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Recipe of the month: Milk Burfi


The whole of last month, I posted only one blog entry. Every time I fall short of my blogging quota, I start feeling antsy. 

But I couldn't help it you know? In June, Singapore cautiously moved to Phase Two of its reopening with a range of restrictions eased to allow more workplaces, business and social activities to resume. Initially, I was allowed to work only three days a week in alternating shifts (which was still better than nothing!) but June 19th onwards, given the small size of my lab and our ability to fulfill all workplace safety protocols that were put into effect, my work resumed at lightning pace. I have been working 10 hours a day with very few breaks (on most days) and with schools resuming and routines returning to normal, most days, I have been too sapped and preoccupied to even give blogging much thought. 

It is all good though. After two months of having too much free time for comfort, I am actually loving this bustling schedule and routine. It actually appeals to my highly restless disposition! 😛

This Indian sweet happened quite by accident actually. Anticipating the lockdown, I and my husband were prudent enough to stock up (NOT hoard!) on some essential dry provisions in case of an apocalypse-like situation 😬 In reality, it was not required at all because even during uncertain times, Singapore never ran short of any fresh groceries or provisions. At the height of my quarantine cooking and baking frenzy, I recall only not being able to get my hands-on cream cheese and bread flour for a couple of weeks (First World problems huh?!) but those items also returned to the shelves soon enough.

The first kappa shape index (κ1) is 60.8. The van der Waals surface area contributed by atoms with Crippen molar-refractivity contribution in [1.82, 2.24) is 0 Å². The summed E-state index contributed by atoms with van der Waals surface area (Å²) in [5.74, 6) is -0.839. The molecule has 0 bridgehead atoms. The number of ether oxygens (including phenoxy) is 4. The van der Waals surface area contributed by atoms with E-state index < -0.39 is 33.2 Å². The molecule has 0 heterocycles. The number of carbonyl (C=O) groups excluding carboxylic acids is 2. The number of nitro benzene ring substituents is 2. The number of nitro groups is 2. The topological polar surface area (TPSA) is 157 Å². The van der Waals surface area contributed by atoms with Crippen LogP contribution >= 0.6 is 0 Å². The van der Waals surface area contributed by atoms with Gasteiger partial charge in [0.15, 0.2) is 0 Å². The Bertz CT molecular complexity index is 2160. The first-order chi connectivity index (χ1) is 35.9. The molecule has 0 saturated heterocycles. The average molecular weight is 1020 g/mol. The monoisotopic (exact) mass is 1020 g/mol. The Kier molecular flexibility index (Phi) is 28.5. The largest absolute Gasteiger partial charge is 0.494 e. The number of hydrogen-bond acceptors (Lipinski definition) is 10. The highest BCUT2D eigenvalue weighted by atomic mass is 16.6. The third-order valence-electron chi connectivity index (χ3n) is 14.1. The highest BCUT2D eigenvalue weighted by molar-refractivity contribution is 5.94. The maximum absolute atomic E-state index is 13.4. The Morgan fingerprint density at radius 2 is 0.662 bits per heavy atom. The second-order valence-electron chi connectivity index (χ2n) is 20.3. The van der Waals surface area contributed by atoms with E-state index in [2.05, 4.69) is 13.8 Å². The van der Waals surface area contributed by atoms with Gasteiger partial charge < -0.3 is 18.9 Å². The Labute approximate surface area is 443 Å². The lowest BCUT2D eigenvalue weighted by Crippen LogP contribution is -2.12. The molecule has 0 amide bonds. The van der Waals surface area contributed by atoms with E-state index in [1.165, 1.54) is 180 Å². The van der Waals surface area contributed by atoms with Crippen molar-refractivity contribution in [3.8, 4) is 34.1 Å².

I was going through our "Apocalypse Inventory" excel file recently (I'm not kidding....it exists! 😝) and I noticed that there was a large tin of milk powder ordered by hubby dearest that I had completely forgotten about. Normally, I never use milk powder so I immediately started thinking about how I could use it. 

If you are a regular reader of my blog, you will know that I don't make Indian sweets often because I am terrible at making them (and that is putting it mildly). I struggle to even make a decent gulab jamun from scratch. There are about 4-5 traditional Indian sweets that I have managed to "crack" and I keep shamelessly repeating them on every festive occasion 😂


Anyway, I didn't want to use the milk powder to make milk or yoghurt and I wasn't going to channel my inner Cleopatra by taking any milk baths (😝) so I figured the easiest way to use it would be in dessert. I settled on Milk Burfi or Milk Powder Burfi, an easy milk fudge subtly flavoured with cardamom and saffron and garnished with chopped nuts. After browsing a few recipes, I settled on one that looked pretty good. As I was making the burfi, I realized that the proportions mentioned in the Recipe I was following were incorrect and so I had to quickly improvise to avert a disaster. Much to my surprise, the burfis not only did not turn out inedible but were in fact quite good! With a pleasant melt-in-the -mouth texture, subtle fragrance, mild sweetness and the added crunch and flavour from the nuts, it turned out to be a successful endeavor. 

I wanted to blog the recipe (more for myself than anyone else!) but before that, I wanted to make it one more time to ensure that the proportions of ingredients were correct. The recipe you see below is a tried and tested one with the results approved by my family so you can proceed with confidence!

If you have any other suggestions for using milk powder please leave a comment! Would love to hear your ideas 😊

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This post first appeared on Meinblogland, please read the originial post: here

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Recipe of the month: Milk Burfi

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